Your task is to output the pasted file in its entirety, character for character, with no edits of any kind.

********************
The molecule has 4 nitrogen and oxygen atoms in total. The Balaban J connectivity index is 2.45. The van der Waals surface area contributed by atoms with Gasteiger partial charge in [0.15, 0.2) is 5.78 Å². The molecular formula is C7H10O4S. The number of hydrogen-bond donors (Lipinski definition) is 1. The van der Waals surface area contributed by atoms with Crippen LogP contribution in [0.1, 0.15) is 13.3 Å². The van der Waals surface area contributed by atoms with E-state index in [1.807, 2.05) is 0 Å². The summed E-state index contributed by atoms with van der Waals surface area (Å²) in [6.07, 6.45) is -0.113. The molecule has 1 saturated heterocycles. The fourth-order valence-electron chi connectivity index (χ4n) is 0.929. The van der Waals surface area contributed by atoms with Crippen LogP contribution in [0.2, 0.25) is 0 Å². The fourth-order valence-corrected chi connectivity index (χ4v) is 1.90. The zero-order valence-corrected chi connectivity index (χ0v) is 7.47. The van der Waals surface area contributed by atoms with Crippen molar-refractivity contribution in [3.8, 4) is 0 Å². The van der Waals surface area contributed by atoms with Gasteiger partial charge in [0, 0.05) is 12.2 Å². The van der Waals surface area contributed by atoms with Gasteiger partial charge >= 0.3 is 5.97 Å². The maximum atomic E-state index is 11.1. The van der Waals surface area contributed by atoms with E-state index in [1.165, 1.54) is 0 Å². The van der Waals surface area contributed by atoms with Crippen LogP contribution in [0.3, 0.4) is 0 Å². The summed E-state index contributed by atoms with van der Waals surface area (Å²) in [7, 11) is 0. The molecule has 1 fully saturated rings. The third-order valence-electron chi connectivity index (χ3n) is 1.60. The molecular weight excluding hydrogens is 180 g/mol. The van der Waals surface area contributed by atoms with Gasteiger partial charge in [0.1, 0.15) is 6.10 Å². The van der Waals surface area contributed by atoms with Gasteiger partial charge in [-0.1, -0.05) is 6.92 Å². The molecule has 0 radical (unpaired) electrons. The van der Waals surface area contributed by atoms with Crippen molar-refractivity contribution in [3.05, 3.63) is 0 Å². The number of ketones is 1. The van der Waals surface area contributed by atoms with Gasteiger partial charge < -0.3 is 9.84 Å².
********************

The molecule has 4 nitrogen and oxygen atoms in total. The Balaban J connectivity index is 2.45. The van der Waals surface area contributed by atoms with Gasteiger partial charge in [0.15, 0.2) is 5.78 Å². The molecular formula is C7H10O4S. The number of hydrogen-bond donors (Lipinski definition) is 1. The van der Waals surface area contributed by atoms with Crippen LogP contribution in [0.1, 0.15) is 13.3 Å². The van der Waals surface area contributed by atoms with E-state index in [1.807, 2.05) is 0 Å². The summed E-state index contributed by atoms with van der Waals surface area (Å²) in [6.07, 6.45) is -0.113. The molecule has 1 saturated heterocycles. The fourth-order valence-electron chi connectivity index (χ4n) is 0.929. The van der Waals surface area contributed by atoms with Crippen LogP contribution in [0.2, 0.25) is 0 Å². The fourth-order valence-corrected chi connectivity index (χ4v) is 1.90. The zero-order valence-corrected chi connectivity index (χ0v) is 7.47. The van der Waals surface area contributed by atoms with Crippen molar-refractivity contribution in [3.8, 4) is 0 Å². The van der Waals surface area contributed by atoms with Gasteiger partial charge in [0, 0.05) is 12.2 Å². The van der Waals surface area contributed by atoms with Gasteiger partial charge >= 0.3 is 5.97 Å². The maximum atomic E-state index is 11.1. The van der Waals surface area contributed by atoms with E-state index in [1.165, 1.54) is 0 Å². The van der Waals surface area contributed by atoms with Crippen LogP contribution in [0.3, 0.4) is 0 Å². The summed E-state index contributed by atoms with van der Waals surface area (Å²) in [7, 11) is 0. The molecule has 1 fully saturated rings. The third-order valence-electron chi connectivity index (χ3n) is 1.60. The molecular weight excluding hydrogens is 180 g/mol. The van der Waals surface area contributed by atoms with Gasteiger partial charge in [0.1, 0.15) is 6.10 Å². The van der Waals surface area contributed by atoms with Gasteiger partial charge in [-0.1, -0.05) is 6.92 Å². The molecule has 0 radical (unpaired) electrons. The van der Waals surface area contributed by atoms with Crippen molar-refractivity contribution in [3.05, 3.63) is 0 Å². The number of ketones is 1. The van der Waals surface area contributed by atoms with Gasteiger partial charge < -0.3 is 9.84 Å².